• Team of 24 researchers review institutional documents and conduct multiple-day site visits
    • Observe individuals, classes, group meetings, activities, events
    • Discover and describe effective practices and programs, campus culture
  • Roundtables conducted by AAHE to explore uses of NSSE data for improvement of student learning
six shared conditions
Six Shared Conditions
  • “Living” Mission and “Lived” Educational Philosophy
  • Unshakeable Focus on Student Learning
  • Environments Adapted for Educational Advantage
  • Clearly Marked Pathways to Student Success
  • Improvement-Oriented Ethos
  • Shared Responsibility for Educational Quality
slide53

Hay muchas maneras de

matar pulgas

There are many ways to kill fleas

worth noting
Worth Noting
  • Many roads to an engaging institution
    • No one best model
    • Different combinations of complementary, interactive, synergistic conditions
    • Anything worth doing is worth doing well at scale
lessons
Lessons

Unshakeable Focus on Student Learning

  • Student learning and personal development are high priorities.
  • Bent toward engaging pedagogies
  • “Cool passion” for talent development (students, faculty, staff)
  • Making time for students
  • Recruit and reward faculty and staff committed to pedagogical experimentation
lessons1
Lessons

Unshakeable Focus on Student Learning

  • Accommodate students’ preferred learning styles
  • Faculty and administrators challenge students with high standards
  • “Work with the students we have,” in contrast to focusing only on the best and the brightest
learning intensive practices
Learning Intensive Practices

University of Texas at El Paso uses learning communities and course-based service learning and volunteerism to actively engage its mostly commuter, first-generation students.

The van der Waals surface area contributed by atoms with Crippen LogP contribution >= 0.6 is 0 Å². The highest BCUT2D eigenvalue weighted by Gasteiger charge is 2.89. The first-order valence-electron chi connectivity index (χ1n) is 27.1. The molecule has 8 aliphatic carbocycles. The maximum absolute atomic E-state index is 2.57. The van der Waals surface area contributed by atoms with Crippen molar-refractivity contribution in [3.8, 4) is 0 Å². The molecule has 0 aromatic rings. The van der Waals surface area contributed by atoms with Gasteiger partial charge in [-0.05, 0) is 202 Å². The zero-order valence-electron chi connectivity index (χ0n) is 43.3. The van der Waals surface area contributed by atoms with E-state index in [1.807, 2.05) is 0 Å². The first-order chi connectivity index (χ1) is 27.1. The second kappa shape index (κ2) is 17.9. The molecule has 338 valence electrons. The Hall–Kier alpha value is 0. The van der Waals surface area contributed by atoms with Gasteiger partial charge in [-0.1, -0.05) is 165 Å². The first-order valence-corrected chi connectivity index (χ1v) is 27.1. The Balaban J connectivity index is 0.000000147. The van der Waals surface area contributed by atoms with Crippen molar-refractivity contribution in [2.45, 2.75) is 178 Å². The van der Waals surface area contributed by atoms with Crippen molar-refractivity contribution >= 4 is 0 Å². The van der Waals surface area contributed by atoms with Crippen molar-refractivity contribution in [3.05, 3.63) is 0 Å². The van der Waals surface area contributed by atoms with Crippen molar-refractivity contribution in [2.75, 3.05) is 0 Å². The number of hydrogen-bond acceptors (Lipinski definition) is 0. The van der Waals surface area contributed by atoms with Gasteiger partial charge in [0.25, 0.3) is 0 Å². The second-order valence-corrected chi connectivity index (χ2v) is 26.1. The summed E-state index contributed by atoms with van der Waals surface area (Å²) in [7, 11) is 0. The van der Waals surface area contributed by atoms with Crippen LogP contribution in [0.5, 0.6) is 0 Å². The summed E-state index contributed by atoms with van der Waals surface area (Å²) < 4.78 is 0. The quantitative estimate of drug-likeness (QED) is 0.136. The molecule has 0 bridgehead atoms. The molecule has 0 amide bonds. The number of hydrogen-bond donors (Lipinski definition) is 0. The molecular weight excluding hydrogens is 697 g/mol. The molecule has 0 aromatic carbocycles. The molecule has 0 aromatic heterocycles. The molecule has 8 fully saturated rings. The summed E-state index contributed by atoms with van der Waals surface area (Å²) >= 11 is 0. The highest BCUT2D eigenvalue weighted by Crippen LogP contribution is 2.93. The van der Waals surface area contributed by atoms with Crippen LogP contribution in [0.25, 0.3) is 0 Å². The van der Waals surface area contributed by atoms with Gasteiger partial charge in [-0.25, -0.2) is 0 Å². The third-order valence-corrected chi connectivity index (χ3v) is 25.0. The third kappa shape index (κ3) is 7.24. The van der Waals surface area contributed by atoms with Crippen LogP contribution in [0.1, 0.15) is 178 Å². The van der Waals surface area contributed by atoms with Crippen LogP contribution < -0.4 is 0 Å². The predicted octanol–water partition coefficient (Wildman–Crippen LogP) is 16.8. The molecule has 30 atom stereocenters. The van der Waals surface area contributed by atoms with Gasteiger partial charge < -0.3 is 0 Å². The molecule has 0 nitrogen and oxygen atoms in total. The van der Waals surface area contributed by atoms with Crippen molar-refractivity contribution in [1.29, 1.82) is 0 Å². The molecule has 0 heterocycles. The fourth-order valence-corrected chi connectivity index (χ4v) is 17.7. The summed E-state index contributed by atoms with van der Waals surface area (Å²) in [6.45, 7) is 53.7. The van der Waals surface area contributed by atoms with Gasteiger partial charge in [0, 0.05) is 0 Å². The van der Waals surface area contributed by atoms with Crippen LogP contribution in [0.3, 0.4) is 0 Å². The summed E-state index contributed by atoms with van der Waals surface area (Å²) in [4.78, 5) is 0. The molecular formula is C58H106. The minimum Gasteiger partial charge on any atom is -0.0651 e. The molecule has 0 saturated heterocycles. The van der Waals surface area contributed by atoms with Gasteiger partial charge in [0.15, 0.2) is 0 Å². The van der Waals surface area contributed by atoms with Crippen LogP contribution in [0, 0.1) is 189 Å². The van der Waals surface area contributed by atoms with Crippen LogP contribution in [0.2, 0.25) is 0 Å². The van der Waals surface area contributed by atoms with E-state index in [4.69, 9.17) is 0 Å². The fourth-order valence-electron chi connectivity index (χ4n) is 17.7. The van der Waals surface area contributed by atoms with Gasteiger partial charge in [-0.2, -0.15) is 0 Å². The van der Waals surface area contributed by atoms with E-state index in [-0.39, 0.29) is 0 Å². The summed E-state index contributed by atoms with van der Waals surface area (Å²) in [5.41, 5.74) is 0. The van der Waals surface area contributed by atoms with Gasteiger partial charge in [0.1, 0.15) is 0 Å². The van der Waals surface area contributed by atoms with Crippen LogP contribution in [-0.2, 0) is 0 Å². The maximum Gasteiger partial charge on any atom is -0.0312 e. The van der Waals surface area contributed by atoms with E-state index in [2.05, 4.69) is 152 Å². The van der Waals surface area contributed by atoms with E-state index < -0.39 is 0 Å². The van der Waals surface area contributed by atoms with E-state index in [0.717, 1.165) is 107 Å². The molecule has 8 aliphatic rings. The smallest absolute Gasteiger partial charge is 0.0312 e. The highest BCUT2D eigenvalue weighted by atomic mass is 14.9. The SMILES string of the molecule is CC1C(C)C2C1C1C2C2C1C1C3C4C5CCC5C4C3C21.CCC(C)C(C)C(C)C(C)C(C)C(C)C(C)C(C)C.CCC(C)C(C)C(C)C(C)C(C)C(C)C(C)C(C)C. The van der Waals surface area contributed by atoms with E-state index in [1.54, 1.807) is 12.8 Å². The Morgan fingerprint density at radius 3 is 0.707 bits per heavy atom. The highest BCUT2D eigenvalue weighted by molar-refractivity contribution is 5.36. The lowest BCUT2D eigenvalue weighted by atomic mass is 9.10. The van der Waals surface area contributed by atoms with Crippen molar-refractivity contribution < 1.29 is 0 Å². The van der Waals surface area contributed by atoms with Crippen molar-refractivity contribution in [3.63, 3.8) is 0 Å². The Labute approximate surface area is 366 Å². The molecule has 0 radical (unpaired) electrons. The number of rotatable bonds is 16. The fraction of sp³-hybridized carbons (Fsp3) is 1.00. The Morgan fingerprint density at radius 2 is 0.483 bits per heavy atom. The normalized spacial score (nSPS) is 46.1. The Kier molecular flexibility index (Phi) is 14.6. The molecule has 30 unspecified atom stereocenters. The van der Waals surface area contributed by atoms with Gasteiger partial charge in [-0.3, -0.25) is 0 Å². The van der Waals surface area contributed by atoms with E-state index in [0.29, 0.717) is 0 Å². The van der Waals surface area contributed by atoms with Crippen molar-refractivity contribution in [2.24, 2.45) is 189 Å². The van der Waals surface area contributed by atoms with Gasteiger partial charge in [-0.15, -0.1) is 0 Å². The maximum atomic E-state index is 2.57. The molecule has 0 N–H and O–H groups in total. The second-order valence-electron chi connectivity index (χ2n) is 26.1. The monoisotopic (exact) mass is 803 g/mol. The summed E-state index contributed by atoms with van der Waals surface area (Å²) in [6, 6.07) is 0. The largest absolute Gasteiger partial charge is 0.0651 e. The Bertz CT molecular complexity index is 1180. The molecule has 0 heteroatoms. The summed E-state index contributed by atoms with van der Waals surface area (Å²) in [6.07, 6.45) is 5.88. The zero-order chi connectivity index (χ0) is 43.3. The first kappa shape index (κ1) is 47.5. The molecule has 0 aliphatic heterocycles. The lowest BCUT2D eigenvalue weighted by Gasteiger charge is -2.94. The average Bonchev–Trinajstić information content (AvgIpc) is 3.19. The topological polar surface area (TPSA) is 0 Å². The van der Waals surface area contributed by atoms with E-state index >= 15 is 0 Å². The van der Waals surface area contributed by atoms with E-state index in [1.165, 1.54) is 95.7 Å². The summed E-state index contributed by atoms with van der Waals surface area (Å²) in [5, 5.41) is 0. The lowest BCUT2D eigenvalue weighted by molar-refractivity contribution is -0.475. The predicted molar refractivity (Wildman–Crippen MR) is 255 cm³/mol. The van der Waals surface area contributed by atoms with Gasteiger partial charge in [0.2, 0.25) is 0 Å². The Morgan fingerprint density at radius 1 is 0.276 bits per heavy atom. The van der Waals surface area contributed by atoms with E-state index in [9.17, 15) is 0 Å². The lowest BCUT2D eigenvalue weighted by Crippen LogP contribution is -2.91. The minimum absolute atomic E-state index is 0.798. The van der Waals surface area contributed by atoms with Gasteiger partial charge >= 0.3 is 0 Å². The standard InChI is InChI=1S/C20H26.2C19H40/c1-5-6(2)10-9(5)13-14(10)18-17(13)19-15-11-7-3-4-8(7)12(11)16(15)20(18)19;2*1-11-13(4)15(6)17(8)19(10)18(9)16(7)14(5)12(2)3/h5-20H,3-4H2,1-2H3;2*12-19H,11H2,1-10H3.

learning intensive practices1
Learning-intensive practices
  • CSUMB and George Mason require every student to take from 1-3 writing-intensive courses. They along with most DEEP schools have strong writing centers to emphasize and support the importance of good writing.
ample applied learning opportunities
Ample applied learning opportunities
  • University of Maine at Farmington’s Student Work Initiative employs students in meaningful work in student services, laboratories, and field-research. Such experiences provide opportunities to apply what they are learning to practical, real-life situations.
lessons2
Lessons

Clearly Marked Pathways to Student Success

  • Make plain to students the resources and services available to help them succeed.
  • Some guideposts tied directly to the academic program; others related to student and campus culture.
  • Institutional publications accurately describe what students experience.
lessons3
Lessons

Clearly Marked Pathways to Student Success

  • Efforts tailored to student needs.
  • Mutually reinforcing student expectations and behavior, institutional expectations, and institutional reward systems.
  • Redundant early warning systems and safety nets
  • High quality living environments
examples
Examples
  • Sweet Briar – “intentionally residential”
  • Ursinus – Common Intellectual Experience and “frosh clustering”
  • Wofford – preceptors
  • Michigan – 11 LLCs, WISE, MCSP
  • Fayetteville State – “Suite Talks”
  • Sewanee – no cable tv
  • Macalester – “it’s what we don’t have
intentional acculturation
Intentional acculturation
  • Miami (Ohio) created the First Year Experience (FYE) Committee to explore ways to enhance the holistic FYE. Means to achieve their goals include (1) Miami Plan Foundation courses taught by full-time faculty; (2) optional first-year seminars; (3) community living options that emphasize leadership and service; and (4) cultural, intellectual, and arts events.
slide64
“You confront so many different people and so many different views… It really enhances the learning environment because you don’t just learn in the classroom…

California State University Monterey Bay student

slide65

Questions &

Discussion

for more information
For More Information

NSSE website: http://www.iub.edu/~nsse